Ida B. Wells came to fame as an anti-lynching advocate, investigative journalist, and trained sociologist. During the 1890s, she wrote “A Red Record: Tabulated Statistics and Alleged Causes of Lynchings in the United States,” and “Southern Horrors: Lynch Law in all its Phases.” In these publications, Wells exposed and condemned violence against African Americans. After receiving threats due to her anti-lynching activism, Wells moved to Chicago where she continued to speak out about racial and gender inequality. Her home on South Dr. Martin Luther King Drive is a National Historic Landmark.
Wells was a tireless advocate for Chicago’s African American community. She was also a staunch supporter of Black women’s suffrage and a pioneer of the Black woman’s club movement. Because many women’s clubs were segregated, she founded the Ida B. Wells Woman’s Club in 1893. The Club promoted the “elevation of woman, home, and community.” She later created the Women’s Second Ward Republican Club in 1910 and the Alpha Suffrage Club in 1913. The Alpha Suffrage Club was Chicago’s first suffrage organization for Black women. By 1916, the Club boasted 200 members, released a newsletter, and provided critical support for the election of Oscar Stanton DePriest, Chicago’s first Black alderman.
1. Tennessee State Capitol
In 1883, Wells traveled on the Chesapeake, Ohio, & Southwestern Railroad between Memphis and Woodstock, where she worked as a teacher. One night, the train’s conductor asked her to leave the ladies’ car and move to an integrated car, where a “drunken white man” was seated and men were smoking. When Wells refused, the conductor and two white passengers forcibly removed her. She recalled that as the conductor, “tried to drag me out of the seat…I fastened my teeth in the back of his hand.” Wells sued the railroad and won a $500 settlement from the circuit court. In 1885, the state Supreme Court overturned the ruling. The Tennessee Supreme Court assembled in the State Capitol building until the state Supreme Court building opened in December 1937.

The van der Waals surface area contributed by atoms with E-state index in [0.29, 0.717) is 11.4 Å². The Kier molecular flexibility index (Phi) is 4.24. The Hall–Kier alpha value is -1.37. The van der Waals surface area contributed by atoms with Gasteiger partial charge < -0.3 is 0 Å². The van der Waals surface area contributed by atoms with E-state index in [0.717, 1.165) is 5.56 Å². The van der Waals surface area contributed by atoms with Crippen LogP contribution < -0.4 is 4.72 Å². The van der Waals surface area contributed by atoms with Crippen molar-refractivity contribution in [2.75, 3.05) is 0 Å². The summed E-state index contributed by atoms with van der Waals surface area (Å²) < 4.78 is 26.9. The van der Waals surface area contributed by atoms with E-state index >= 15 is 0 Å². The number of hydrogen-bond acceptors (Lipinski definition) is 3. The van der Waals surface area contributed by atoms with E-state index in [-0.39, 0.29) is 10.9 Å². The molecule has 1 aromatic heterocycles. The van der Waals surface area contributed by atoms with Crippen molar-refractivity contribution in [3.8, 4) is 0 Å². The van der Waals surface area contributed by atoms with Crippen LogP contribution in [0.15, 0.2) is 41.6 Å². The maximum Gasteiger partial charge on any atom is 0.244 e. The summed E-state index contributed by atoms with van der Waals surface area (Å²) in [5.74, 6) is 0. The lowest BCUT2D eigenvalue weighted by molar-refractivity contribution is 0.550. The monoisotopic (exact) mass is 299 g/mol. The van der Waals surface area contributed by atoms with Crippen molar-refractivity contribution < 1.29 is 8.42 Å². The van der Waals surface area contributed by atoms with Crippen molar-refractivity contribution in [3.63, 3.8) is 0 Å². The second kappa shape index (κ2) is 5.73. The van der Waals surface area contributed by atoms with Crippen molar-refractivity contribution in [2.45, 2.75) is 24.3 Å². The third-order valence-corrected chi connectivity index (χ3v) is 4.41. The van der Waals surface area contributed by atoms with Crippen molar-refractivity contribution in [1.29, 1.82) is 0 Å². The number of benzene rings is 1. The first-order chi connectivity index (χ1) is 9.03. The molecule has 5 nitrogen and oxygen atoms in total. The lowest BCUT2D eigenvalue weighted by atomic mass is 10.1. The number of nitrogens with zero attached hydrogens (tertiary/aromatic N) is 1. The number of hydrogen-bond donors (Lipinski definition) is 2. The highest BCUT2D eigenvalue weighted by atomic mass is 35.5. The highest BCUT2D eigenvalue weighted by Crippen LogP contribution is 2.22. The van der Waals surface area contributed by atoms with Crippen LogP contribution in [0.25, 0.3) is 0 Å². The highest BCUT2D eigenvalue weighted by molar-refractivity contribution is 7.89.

The State Capitol building was listed in the National Register of Historic Places in 1970 and designated a National Historic Landmark in 1971.
2. First (Beale Street) Baptist Chapel
The First (Beale Street) Baptist Chapel hosted the office of The Memphis Free Speech, later called the Free Speech and Headlight. Writers for the newspaper openly criticized racial inequality in Memphis. When Wells joined the staff, she sharply condemned the lynching of African Americans, especially in cases where white women falsely accused Black men of sexual violence. In 1892, the Free Speech reported on the horrific lynching of the Black owners of People’s Grocery Store. After Wells published a scathing exposé of the incident, local white residents lashed out. A white mob ransacked the Free Speech office and destroyed the printing equipment.
The First Baptist Chapel is a contributing property in the Beale Street Historic District. In 1966, the district was listed in the National Register of Historic Places and designated a National Historic Landmark.
3. Jackson Park Historic Landscape District and Midway Plaisance